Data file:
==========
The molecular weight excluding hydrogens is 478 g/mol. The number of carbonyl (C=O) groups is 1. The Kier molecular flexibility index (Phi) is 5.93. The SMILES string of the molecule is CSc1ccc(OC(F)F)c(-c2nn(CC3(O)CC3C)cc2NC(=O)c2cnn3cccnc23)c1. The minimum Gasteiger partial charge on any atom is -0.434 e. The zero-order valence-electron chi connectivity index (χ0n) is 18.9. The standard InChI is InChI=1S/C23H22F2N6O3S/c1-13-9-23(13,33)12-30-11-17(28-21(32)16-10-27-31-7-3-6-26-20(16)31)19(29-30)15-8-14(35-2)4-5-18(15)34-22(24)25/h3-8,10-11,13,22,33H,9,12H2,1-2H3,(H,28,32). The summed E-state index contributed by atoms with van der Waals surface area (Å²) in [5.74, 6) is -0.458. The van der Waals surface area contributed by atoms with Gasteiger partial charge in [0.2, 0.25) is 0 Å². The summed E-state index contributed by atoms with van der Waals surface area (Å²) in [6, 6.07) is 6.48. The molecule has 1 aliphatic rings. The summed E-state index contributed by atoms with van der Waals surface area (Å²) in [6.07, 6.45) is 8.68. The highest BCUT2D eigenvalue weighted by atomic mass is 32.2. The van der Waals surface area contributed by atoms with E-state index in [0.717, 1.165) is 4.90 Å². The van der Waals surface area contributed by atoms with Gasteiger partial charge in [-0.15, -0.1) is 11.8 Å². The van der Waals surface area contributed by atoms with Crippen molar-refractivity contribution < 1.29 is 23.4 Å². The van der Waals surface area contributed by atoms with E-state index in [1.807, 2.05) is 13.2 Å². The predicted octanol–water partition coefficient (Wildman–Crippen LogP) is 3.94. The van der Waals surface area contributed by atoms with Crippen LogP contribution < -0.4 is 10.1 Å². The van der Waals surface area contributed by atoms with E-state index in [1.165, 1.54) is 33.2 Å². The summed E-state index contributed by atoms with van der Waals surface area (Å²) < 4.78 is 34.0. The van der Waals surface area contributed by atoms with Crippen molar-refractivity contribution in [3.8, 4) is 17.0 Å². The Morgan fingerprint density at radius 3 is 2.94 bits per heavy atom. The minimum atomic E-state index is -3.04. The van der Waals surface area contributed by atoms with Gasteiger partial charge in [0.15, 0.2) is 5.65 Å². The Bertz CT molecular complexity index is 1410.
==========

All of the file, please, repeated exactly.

The molecular weight excluding hydrogens is 478 g/mol. The number of carbonyl (C=O) groups is 1. The Kier molecular flexibility index (Phi) is 5.93. The SMILES string of the molecule is CSc1ccc(OC(F)F)c(-c2nn(CC3(O)CC3C)cc2NC(=O)c2cnn3cccnc23)c1. The minimum Gasteiger partial charge on any atom is -0.434 e. The zero-order valence-electron chi connectivity index (χ0n) is 18.9. The standard InChI is InChI=1S/C23H22F2N6O3S/c1-13-9-23(13,33)12-30-11-17(28-21(32)16-10-27-31-7-3-6-26-20(16)31)19(29-30)15-8-14(35-2)4-5-18(15)34-22(24)25/h3-8,10-11,13,22,33H,9,12H2,1-2H3,(H,28,32). The summed E-state index contributed by atoms with van der Waals surface area (Å²) in [5.74, 6) is -0.458. The van der Waals surface area contributed by atoms with Gasteiger partial charge in [0.2, 0.25) is 0 Å². The summed E-state index contributed by atoms with van der Waals surface area (Å²) in [6, 6.07) is 6.48. The molecule has 1 aliphatic rings. The summed E-state index contributed by atoms with van der Waals surface area (Å²) in [6.07, 6.45) is 8.68. The highest BCUT2D eigenvalue weighted by atomic mass is 32.2. The van der Waals surface area contributed by atoms with E-state index in [0.717, 1.165) is 4.90 Å². The van der Waals surface area contributed by atoms with Gasteiger partial charge in [-0.15, -0.1) is 11.8 Å². The van der Waals surface area contributed by atoms with Crippen molar-refractivity contribution < 1.29 is 23.4 Å². The van der Waals surface area contributed by atoms with E-state index in [1.807, 2.05) is 13.2 Å². The predicted octanol–water partition coefficient (Wildman–Crippen LogP) is 3.94. The van der Waals surface area contributed by atoms with Crippen LogP contribution < -0.4 is 10.1 Å². The van der Waals surface area contributed by atoms with E-state index in [1.165, 1.54) is 33.2 Å². The summed E-state index contributed by atoms with van der Waals surface area (Å²) < 4.78 is 34.0. The van der Waals surface area contributed by atoms with Crippen molar-refractivity contribution in [3.8, 4) is 17.0 Å². The Morgan fingerprint density at radius 3 is 2.94 bits per heavy atom. The minimum atomic E-state index is -3.04. The van der Waals surface area contributed by atoms with Gasteiger partial charge in [0.15, 0.2) is 5.65 Å². The Bertz CT molecular complexity index is 1410.